There will be challenges to building up the federal scientific workforce. The large Baby Boomer generation of federal workers is hitting eligibility for retirement — nearly 15-percent of federal workers are eligible to retire. It is certainly possible that a “retirement wave” occurs during the Biden-Harris administration, reducing scientific capacity in government further and reducing future mentors for new staff. Moreover, the administration will need funding from Congress to fill agencies with scientific experts. EPA Administrator Michael ReganMichael ReganOvernight Energy & Environment — Presented by ExxonMobil — Biden administration breaks down climate finance roadmap Obama to attend Glasgow climate summit Overnight Energy & Environment — Presented by ExxonMobil — Climate divides conservative Democrats in reconciliation push MORE has hired about 500 new staff at the EPA and intends to hire 1,000 more by next May, but such a hiring spree will require approval of the agency’s $11.2 billion budget request. Hiring so many new staff will be challenging for human resource offices, which will need to process new hires at record speed.
One of the biggest challenges to increasing federal scientific capacity will be convincing early- and mid-career scientists to apply for government jobs. During the past four years, scientists witnessed the shocking frequency of assaults on science by political officials — more than 200 instances, by UCS’s count. Indeed, an entire march, The March for Science, was borne from concern from the scientific community. The Biden-Harris administration will need to convince young scientists that the federal government is a safe, stable place to carry out their work. The administration has made progress through its work to strengthen scientific integrity and evidence-based policymaking processes with a hope to restore trust from the public and scientific community in government science. The administration should continue this work as stronger scientific integrity policies will foster a better working environment for federal scientists, but the administration must also provide more opportunities for young scientists to enter the federal workforce. They should bring back the STEM-specific track of the Presidential Management Fellowship and develop fellowship opportunities that are similar to NOAA’s Sea Grant — perhaps a climate change or environmental justice fellowship grants.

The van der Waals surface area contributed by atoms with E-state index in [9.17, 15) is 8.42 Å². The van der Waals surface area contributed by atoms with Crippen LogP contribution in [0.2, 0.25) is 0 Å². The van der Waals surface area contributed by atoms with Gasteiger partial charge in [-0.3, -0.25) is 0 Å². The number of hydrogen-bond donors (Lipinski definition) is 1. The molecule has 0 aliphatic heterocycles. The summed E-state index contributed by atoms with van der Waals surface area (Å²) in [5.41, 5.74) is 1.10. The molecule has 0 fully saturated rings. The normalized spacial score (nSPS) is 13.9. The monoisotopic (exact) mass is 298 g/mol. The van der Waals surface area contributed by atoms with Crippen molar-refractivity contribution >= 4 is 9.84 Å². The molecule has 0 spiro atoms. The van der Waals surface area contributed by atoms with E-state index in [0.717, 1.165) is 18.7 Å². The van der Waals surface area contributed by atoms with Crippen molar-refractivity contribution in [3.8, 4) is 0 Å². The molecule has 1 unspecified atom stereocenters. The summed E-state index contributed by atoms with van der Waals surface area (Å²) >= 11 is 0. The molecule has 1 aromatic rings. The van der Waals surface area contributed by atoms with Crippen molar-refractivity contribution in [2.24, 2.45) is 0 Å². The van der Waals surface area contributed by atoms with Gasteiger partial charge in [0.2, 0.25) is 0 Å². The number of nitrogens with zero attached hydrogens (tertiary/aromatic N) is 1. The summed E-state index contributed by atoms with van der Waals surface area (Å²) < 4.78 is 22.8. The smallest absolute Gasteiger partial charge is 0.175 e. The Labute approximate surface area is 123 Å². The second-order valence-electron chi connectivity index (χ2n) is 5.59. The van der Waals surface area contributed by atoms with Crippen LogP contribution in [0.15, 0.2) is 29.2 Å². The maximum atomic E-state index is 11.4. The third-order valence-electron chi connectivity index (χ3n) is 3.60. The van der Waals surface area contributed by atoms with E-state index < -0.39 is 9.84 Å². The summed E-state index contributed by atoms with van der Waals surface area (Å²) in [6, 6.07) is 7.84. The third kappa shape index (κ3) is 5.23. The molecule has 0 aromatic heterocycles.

The Biden-Harris administration should also stay true to its promise to diversify the federal workforce. Underserved communities are most impacted by our government’s decisions but underrepresented in the federal workforce. As the administration seeks to hire new talent, the administration should conduct outreach with historically black colleges and universities and tribal nations’ colleges, for example.
The last administration did not support federal scientists, driving many to retire or leave. Many of these scientists are not coming back. But the need for federal scientists could not be greater. The delta variant of the novel coronavirus is spreading rapidly, threatening the lives of millions of unvaccinated people. Our nation and world are racing to reduce greenhouse gas emissions and stave off the worst effects of climate change. And other challenges, like antimicrobial resistance, lurk on the back shelves of government.
We want you, scientists — the nation needs you.
Jacob Carter is senior scientist for the Center for Science and Democracy at the Union of Concerned Scientists.